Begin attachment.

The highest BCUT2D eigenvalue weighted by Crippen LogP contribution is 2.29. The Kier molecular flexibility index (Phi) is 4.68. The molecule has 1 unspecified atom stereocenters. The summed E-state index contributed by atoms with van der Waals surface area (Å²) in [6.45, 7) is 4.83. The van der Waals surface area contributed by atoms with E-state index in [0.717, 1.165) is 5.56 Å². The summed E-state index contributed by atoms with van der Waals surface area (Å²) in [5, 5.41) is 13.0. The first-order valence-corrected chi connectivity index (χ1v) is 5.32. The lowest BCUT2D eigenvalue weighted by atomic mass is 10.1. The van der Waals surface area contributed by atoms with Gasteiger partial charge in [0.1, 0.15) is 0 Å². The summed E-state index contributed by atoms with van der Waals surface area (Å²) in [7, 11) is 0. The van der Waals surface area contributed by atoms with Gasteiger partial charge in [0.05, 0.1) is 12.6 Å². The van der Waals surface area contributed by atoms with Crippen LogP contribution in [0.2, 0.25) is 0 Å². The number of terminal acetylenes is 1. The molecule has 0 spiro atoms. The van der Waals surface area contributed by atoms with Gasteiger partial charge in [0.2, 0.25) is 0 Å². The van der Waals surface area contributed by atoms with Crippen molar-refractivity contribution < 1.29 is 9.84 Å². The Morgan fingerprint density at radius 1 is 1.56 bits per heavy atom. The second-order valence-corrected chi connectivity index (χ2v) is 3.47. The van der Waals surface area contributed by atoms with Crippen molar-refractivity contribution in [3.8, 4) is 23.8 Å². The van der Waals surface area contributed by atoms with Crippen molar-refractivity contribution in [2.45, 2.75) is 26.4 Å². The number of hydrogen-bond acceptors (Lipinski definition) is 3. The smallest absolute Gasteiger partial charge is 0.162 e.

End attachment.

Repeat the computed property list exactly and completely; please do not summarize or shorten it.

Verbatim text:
The highest BCUT2D eigenvalue weighted by Crippen LogP contribution is 2.29. The Kier molecular flexibility index (Phi) is 4.68. The molecule has 1 unspecified atom stereocenters. The summed E-state index contributed by atoms with van der Waals surface area (Å²) in [6.45, 7) is 4.83. The van der Waals surface area contributed by atoms with E-state index in [0.717, 1.165) is 5.56 Å². The summed E-state index contributed by atoms with van der Waals surface area (Å²) in [5, 5.41) is 13.0. The first-order valence-corrected chi connectivity index (χ1v) is 5.32. The lowest BCUT2D eigenvalue weighted by atomic mass is 10.1. The van der Waals surface area contributed by atoms with Gasteiger partial charge in [0.1, 0.15) is 0 Å². The summed E-state index contributed by atoms with van der Waals surface area (Å²) in [7, 11) is 0. The van der Waals surface area contributed by atoms with Gasteiger partial charge in [0.05, 0.1) is 12.6 Å². The van der Waals surface area contributed by atoms with Crippen LogP contribution in [0.2, 0.25) is 0 Å². The number of terminal acetylenes is 1. The molecule has 0 spiro atoms. The van der Waals surface area contributed by atoms with Gasteiger partial charge in [0.2, 0.25) is 0 Å². The van der Waals surface area contributed by atoms with Crippen molar-refractivity contribution < 1.29 is 9.84 Å². The Morgan fingerprint density at radius 1 is 1.56 bits per heavy atom. The second-order valence-corrected chi connectivity index (χ2v) is 3.47. The van der Waals surface area contributed by atoms with Crippen molar-refractivity contribution in [3.8, 4) is 23.8 Å². The van der Waals surface area contributed by atoms with Crippen molar-refractivity contribution in [2.45, 2.75) is 26.4 Å². The number of hydrogen-bond acceptors (Lipinski definition) is 3. The smallest absolute Gasteiger partial charge is 0.162 e.